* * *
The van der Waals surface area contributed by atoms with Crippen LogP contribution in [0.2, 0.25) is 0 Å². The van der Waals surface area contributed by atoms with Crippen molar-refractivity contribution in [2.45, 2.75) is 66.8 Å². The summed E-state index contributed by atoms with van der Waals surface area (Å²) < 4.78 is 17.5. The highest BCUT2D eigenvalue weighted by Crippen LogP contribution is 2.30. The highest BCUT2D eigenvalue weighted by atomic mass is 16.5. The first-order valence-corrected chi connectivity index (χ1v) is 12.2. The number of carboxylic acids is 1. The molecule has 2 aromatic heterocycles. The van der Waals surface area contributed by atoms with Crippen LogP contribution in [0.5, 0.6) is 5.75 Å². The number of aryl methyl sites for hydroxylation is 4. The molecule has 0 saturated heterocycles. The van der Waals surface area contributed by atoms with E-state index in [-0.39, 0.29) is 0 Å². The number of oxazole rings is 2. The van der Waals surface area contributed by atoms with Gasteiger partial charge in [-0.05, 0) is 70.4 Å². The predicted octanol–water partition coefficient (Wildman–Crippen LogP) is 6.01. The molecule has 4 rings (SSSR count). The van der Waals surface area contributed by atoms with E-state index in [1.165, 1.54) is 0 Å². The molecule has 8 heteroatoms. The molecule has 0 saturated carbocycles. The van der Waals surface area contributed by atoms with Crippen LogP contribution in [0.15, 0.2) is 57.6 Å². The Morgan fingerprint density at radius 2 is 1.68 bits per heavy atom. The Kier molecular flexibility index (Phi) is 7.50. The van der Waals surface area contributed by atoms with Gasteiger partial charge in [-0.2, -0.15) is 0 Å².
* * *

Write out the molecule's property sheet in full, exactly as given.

The van der Waals surface area contributed by atoms with Crippen LogP contribution in [0.2, 0.25) is 0 Å². The van der Waals surface area contributed by atoms with Crippen molar-refractivity contribution in [2.45, 2.75) is 66.8 Å². The summed E-state index contributed by atoms with van der Waals surface area (Å²) < 4.78 is 17.5. The highest BCUT2D eigenvalue weighted by Crippen LogP contribution is 2.30. The highest BCUT2D eigenvalue weighted by atomic mass is 16.5. The first-order valence-corrected chi connectivity index (χ1v) is 12.2. The number of carboxylic acids is 1. The molecule has 2 aromatic heterocycles. The van der Waals surface area contributed by atoms with Crippen LogP contribution in [0.5, 0.6) is 5.75 Å². The number of aryl methyl sites for hydroxylation is 4. The molecule has 0 saturated heterocycles. The van der Waals surface area contributed by atoms with E-state index in [-0.39, 0.29) is 0 Å². The number of oxazole rings is 2. The van der Waals surface area contributed by atoms with Gasteiger partial charge in [-0.05, 0) is 70.4 Å². The predicted octanol–water partition coefficient (Wildman–Crippen LogP) is 6.01. The molecule has 4 rings (SSSR count). The van der Waals surface area contributed by atoms with E-state index in [1.165, 1.54) is 0 Å². The molecule has 8 heteroatoms. The molecule has 0 saturated carbocycles. The van der Waals surface area contributed by atoms with Crippen LogP contribution in [0.15, 0.2) is 57.6 Å². The Morgan fingerprint density at radius 2 is 1.68 bits per heavy atom. The Kier molecular flexibility index (Phi) is 7.50. The van der Waals surface area contributed by atoms with Gasteiger partial charge in [-0.2, -0.15) is 0 Å².